After leaving the Welcome Area my third location was another freebie store, because at this point I felt that it would be the best place to strike up a conversation with anyone. I travelled to the freebie store that was across the street from the Nike Store, as it was the first one other than Milky9 or Sarha Nerd's Freebie Store. As soon as I stepped in I noticed that a woman appeared to be talking to teddy bears. As I took a look around, I realized that it was not actually a freebie store, but a store that sold skins in the shape of cartoon animals and characters called Screwball Cartoon Avatars. I struck up a conversation with one of the teddy bears and told them that I was new to SL. ( I will leave the names private because I do not have explicit permission from any of the avatars to publish their names in the public domain). After I told them that I was new to SL, they were more than generous with advice, money and even friendship. I also told them that I was a student that was doing research on gender, race and identity in SL. They told me many stories of how at first they were ignored by other residents or had even outright insulting things said to them, but that I should not take these isolated incidents to be representative of everyone in SL. They actually encouraged me to meet as many other avatars as I could and to not be judgmental of anyone I meet. When asked for other locations to go I was given many areas, however they said that I should consider mainly freebie stores and noob areas for the first few months of being a resident so that I could relate with the other members and we could gain experience off of each other if i made any connections with any of them. Below is the picture of my avatar conversing with one of the human avatars after they had transformed from being a teddy bear. 


   For the fourth and final location, I decided to go to an international location. I travelled to many regions including London and my hometown Chicago before deciding on a pub called "The Blarney Stone" in the middle of Dublin. I chose this as my last location because I wanted to gather somewhat of an international perspective  to see if the color of my avatar's skin would matter in a place like Dublin. As I walk into the bar, I was greeted by the bartender, welcoming me into their pub. There were several other patrons seated at the bar, all engaged in conversation. I went into chat and introduced myself and said that I was new in SL. Every person there welcomed me to SL and several even asked if I would like a tour of Dublin and several other cities. I could not tell if my race was a factor in the way that i was being treated. However one interesting conversation piece came up and it was politics. More specifically I was asked where I was from to which my response was the United States. I was then asked what my political views were and whether or not I supported Obama, and I replied yes I did. This so far had been only what could be considered "racial" issue, whether or not I supported Obama. At no point was I asked if I supported him due to his or my skin color, but merely if I supported him. So at this point in time it is hard to say whether or not the question was motivated by my appearance or skin color, or whether it was because I answered that I am from the United States and that it was close to Election Day. Overall my experience at the Blarney Stone was very positive and I plan on going back to interact with the other avatars that I met while there.  Below I have included a picture of myself sitting at a table in conversation with the other customers of the Blarney Stone.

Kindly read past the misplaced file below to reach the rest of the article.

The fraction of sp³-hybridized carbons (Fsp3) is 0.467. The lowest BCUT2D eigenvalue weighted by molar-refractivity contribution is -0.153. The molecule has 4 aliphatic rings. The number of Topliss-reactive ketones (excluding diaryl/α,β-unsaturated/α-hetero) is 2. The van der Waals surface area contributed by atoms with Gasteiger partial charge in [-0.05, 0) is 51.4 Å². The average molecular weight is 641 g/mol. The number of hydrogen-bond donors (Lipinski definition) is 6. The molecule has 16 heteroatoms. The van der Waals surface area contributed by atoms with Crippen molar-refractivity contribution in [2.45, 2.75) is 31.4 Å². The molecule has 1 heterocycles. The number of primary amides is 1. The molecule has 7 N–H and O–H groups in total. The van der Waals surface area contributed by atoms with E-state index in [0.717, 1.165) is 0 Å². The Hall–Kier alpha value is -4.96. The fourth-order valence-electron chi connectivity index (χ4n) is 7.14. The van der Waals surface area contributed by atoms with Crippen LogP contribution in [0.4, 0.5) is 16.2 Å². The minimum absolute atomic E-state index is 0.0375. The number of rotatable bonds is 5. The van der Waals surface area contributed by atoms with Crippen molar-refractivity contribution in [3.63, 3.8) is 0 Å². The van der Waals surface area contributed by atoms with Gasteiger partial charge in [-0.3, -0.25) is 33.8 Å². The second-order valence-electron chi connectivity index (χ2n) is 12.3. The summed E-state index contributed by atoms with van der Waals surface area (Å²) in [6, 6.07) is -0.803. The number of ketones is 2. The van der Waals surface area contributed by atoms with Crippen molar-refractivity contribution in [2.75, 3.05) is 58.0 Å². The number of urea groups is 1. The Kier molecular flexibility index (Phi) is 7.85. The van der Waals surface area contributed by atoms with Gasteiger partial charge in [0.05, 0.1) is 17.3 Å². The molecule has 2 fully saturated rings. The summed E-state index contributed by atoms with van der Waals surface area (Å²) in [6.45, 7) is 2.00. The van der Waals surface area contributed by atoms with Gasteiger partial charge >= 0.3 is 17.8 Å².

In Second Life, a person can re invent themselves to appear however they choose. There are a variety of races and skins to choose from, to meet the needs of seemingly every ethnic group in the world. In this case I chose to be African American and to note any changes that occurred compared to the reaction I would receive if I were my "normal" caucasian avatar. It is hard to tell in SL if race is a factor in the way a certain avatar is treated, because there are a variety of variables that determine how someone is treated including if they are new in SL, the way they engage in conversation and if other avatars tend to ignore others that they are not already friends with. The experience of interacting with others, left me with an overall positive experience due to the fact that so many people were willing to help me due to my relative inexperience with the world of SL. This project has left me somewhat hopeful that although racism still exists in both the real and virtual world, that people are becoming color blind in the way that they interact with others.  

Comments (1)

Bridget Kinealy said

at 5:25 pm on Nov 4, 2008

I felt that the major claim of this paper was, "Second Life allows for individuals to essentially recreate themselves to look like anything imaginable ranging from an exact replica of their real life self to having elf ears, fur or arms as long as a gorilla.... However as I moved to various areas and spoke to other avatars I realized that at there were times when I was treated differently although it was rather implicit and then in other instances other avatars were more than helpful to me."

10 generalizations:

1) You were treated differently by other avatars in SL
2) Although SL allows you to be anything you want, do you really want to take the chance of being treated differently?
3) There are social norms in SL
4) People in SL bring their real life prejudices with them
5) SL allows for some freedom of expression
6) Other avatars in SL are not as quick to judge as people in real life
7) The way you are treated in SL often depends on your appearance
8) SL deals with real life situations ie: being judged by what you wear or the color of your skin
9) SL gives a person the chance to "reacreate" his or her real life identity
10) In SL you can hide the person you truly are

You don't have permission to comment on this page.